Cows and sheep exhibit similar but less severe symptoms. Both animals can experience aberrant reproductive cycles and enlargement of female organs, depending on the age of the animal and concentration of zearalenone. Young male cattle can also become infertile. Depending on the type of cow, hormone cycles may be affected at concentrations of 10-20ppm. For cows and sheep, the primary impact of these symptoms is a reduction in reproductive efficiency.1,3
There is very little data about how zearalenone affects humans. A few researchers have suggested a link between the toxin and conditions such as precocious puberty (where children enter puberty too early) and breast cancer. However, there is not enough evidence to support that link. Presumably, both of those conditions occur because zearalenone overstimulates estrogen receptors.2
The impacts on animals are fairly mild because most symptoms go away when the animals are no longer fed zearalenone. Most animals will return to normal in about a week. The major exception to this is young males that have become infertile as a result of zearalenone exposure. For farmers, the primary concern is that their animals will not breed as effectively while exposed to the toxin.1
Humans are rarely impacted by zearalenone. Even though the toxin is not destroyed by cooking – except in cooking methods involving alkaline solutions or extrusion cooking – humans are exposed to very little zearalenone. The Scientific Committee on Food recommends that humans ingest less than 0.2µg per kg of body weight. This limit is rarely exceeded in food products. If someone does ingest over that limit, she/he is most likely to do so for only one day in a row, which shouldn’t cause symptoms. The most common sources of exposure are grain-based products, such as cereals. Fortunately, normal processing of grains for human consumption reduces the amount of zearalenone. Even though zearalenone can become concentrated in animal tissues, humans cannot eat enough meat to approach the recommended limits of zearalenone exposure.2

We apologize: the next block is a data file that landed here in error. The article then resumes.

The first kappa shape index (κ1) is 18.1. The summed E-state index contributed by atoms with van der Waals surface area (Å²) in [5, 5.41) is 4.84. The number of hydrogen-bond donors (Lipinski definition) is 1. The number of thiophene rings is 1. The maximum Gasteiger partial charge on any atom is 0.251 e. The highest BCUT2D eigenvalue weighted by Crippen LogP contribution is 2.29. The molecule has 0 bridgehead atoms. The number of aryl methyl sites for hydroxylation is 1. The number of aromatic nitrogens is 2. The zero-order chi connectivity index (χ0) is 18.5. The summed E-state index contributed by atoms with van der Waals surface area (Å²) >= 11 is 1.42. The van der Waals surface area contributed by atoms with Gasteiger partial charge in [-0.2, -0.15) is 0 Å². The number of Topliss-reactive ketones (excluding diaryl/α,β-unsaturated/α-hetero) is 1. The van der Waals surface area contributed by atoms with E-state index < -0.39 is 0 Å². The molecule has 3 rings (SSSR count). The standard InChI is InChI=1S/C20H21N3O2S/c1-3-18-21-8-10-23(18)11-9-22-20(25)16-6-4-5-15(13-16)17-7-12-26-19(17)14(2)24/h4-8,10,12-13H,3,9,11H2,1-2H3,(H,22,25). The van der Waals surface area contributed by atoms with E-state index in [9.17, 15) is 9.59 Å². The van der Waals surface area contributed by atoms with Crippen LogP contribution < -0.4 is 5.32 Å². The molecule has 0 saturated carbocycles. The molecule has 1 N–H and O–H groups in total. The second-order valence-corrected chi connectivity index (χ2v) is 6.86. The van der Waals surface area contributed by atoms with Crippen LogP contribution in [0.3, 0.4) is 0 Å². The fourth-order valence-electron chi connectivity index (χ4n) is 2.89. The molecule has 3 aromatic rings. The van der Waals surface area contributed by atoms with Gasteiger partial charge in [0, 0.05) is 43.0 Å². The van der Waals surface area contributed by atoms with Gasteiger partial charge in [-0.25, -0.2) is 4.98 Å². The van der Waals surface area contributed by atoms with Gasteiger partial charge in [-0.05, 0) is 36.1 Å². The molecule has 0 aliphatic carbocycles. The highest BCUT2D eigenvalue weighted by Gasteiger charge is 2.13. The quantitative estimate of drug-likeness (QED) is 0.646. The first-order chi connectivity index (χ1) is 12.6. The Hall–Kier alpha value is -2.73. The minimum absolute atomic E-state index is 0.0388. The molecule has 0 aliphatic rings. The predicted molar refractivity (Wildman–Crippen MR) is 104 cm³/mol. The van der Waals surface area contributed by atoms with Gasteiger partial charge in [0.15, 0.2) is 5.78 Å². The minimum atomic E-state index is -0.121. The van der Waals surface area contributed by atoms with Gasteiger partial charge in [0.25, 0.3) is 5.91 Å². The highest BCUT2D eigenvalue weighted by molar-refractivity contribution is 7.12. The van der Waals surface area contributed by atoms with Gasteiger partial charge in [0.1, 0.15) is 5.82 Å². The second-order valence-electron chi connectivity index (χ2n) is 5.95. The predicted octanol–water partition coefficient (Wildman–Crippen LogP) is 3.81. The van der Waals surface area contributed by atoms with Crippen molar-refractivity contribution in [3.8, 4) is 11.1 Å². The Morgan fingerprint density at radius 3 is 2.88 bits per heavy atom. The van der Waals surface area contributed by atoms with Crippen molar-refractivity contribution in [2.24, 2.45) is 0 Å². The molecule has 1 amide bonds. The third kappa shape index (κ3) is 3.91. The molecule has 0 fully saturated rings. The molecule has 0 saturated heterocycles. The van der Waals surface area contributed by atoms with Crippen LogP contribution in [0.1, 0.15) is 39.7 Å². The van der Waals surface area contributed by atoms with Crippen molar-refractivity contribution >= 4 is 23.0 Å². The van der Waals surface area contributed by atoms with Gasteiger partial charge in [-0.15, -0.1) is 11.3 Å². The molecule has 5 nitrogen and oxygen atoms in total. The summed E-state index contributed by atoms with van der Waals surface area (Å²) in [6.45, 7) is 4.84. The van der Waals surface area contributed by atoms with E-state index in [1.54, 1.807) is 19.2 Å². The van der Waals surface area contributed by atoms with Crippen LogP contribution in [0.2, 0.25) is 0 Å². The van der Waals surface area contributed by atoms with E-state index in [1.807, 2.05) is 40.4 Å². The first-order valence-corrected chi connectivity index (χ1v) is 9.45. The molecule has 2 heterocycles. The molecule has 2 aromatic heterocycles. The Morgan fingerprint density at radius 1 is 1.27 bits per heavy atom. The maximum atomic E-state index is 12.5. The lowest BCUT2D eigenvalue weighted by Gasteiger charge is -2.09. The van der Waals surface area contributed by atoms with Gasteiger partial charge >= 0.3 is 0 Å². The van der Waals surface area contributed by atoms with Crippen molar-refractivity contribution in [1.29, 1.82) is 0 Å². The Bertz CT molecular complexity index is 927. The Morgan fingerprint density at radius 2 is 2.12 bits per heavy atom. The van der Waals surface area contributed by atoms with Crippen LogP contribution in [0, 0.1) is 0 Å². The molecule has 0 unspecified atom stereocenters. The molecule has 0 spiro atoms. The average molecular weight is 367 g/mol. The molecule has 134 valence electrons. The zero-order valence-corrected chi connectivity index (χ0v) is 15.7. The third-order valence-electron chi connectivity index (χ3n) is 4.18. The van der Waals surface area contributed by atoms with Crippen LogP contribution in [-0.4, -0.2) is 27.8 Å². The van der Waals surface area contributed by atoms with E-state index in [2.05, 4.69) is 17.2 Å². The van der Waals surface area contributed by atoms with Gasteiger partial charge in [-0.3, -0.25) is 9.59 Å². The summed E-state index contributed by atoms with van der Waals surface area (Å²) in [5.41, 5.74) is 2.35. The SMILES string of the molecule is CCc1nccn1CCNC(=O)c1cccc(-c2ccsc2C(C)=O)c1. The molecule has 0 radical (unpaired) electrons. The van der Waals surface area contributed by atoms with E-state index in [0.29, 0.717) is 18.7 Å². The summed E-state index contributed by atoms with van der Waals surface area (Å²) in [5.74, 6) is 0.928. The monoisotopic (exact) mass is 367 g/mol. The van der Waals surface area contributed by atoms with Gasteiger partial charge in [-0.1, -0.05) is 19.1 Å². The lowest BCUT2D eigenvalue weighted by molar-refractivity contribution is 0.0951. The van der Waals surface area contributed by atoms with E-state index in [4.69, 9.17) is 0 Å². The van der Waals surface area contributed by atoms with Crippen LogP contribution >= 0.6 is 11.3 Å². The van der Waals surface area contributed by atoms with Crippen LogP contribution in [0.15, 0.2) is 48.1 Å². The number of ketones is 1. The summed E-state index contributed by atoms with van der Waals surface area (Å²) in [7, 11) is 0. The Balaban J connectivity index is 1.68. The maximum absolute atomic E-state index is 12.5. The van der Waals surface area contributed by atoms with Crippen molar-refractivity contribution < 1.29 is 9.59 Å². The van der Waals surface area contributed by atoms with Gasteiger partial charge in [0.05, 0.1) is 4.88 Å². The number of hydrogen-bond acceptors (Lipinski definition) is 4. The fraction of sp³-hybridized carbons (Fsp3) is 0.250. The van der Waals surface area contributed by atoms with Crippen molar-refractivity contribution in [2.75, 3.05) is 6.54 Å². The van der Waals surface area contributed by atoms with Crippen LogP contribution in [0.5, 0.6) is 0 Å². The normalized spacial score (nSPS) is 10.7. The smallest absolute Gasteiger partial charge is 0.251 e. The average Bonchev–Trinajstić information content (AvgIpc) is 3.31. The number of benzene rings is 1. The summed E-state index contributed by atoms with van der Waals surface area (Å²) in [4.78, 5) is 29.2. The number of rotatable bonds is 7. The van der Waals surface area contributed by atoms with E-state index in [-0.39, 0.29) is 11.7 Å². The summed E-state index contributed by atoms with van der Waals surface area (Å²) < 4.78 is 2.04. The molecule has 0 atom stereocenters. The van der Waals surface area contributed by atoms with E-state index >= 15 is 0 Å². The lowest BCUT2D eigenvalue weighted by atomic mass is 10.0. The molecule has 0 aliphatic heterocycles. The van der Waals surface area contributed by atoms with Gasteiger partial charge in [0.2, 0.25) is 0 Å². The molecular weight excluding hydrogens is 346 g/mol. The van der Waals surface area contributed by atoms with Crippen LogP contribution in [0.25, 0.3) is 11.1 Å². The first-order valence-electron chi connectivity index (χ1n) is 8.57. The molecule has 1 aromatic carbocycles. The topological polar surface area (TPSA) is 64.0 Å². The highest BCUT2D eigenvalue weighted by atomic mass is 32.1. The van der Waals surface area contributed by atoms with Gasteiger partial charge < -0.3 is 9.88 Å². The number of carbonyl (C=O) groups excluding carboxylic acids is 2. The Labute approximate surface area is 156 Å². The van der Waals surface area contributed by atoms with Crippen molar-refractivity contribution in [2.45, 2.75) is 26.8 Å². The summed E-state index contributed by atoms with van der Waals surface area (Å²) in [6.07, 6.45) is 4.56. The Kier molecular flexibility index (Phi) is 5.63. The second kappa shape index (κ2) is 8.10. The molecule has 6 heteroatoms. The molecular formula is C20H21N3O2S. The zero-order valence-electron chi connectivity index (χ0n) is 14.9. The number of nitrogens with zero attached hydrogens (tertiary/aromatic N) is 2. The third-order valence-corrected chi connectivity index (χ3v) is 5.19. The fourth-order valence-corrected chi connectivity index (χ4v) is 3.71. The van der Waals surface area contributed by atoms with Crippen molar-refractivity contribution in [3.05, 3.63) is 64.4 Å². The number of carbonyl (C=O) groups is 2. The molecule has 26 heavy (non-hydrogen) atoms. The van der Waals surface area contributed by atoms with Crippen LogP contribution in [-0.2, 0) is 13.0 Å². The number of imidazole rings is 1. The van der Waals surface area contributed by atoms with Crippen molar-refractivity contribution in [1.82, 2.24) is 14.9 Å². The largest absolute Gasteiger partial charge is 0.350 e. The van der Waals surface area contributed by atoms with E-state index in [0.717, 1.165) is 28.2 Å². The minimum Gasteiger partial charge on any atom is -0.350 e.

Do not use information in this post to self-diagnose or self-treat a medical complaint. Always consult a licensed medical doctor for proper diagnosis and treatment of a health issue.
- Osweiler, G. D. Estrogenism and Vulvovaginitis. Merck Veterinary Manual Available at: http://www.merckvetmanual.com/toxicology/mycotoxicoses/estrogenism-and-vulvovaginitis. (Accessed: 8th December 2017)
- EFSA Panel on Contaminants in the Food Chain. Scientific Opinion on the risks for public health related to the presence of zearalenone in food. EFSA Journal 9, n/a-n/a (2011).
- Witte, C. The Presence, Effect, and Diagnosis of Zearalenone in Dairy Cattle. Indiana Animal Disease Diagnostic Laboratory (2003). Available at: https://www.addl.purdue.edu/newsletters/2003/winter/zearalonenone.shtml. (Accessed: 8th December 2017)
- Schmale III, D. G. & Munkvold, G. P. Mycotoxins in Crops: A Threat to Human and Domestic Animal Health: Zearalenone. American Phytopathological Society Available at: https://www.apsnet.org/edcenter/intropp/topics/Mycotoxins/Pages/Zearalenone.aspx. (Accessed: 8th December 2017)
- Zearalenone. Cornell University Department of Animal Science – Plants Poisonous to Livestock (2015). Available at: http://poisonousplants.ansci.cornell.edu/toxicagents/zearalenone.html. (Accessed: 8th December 2017)
- ZEARALENONE. PubChem Available at: https://pubchem.ncbi.nlm.nih.gov/compound/5281576. (Accessed: 8th December 2017)
- estrogenism. The Free Dictionary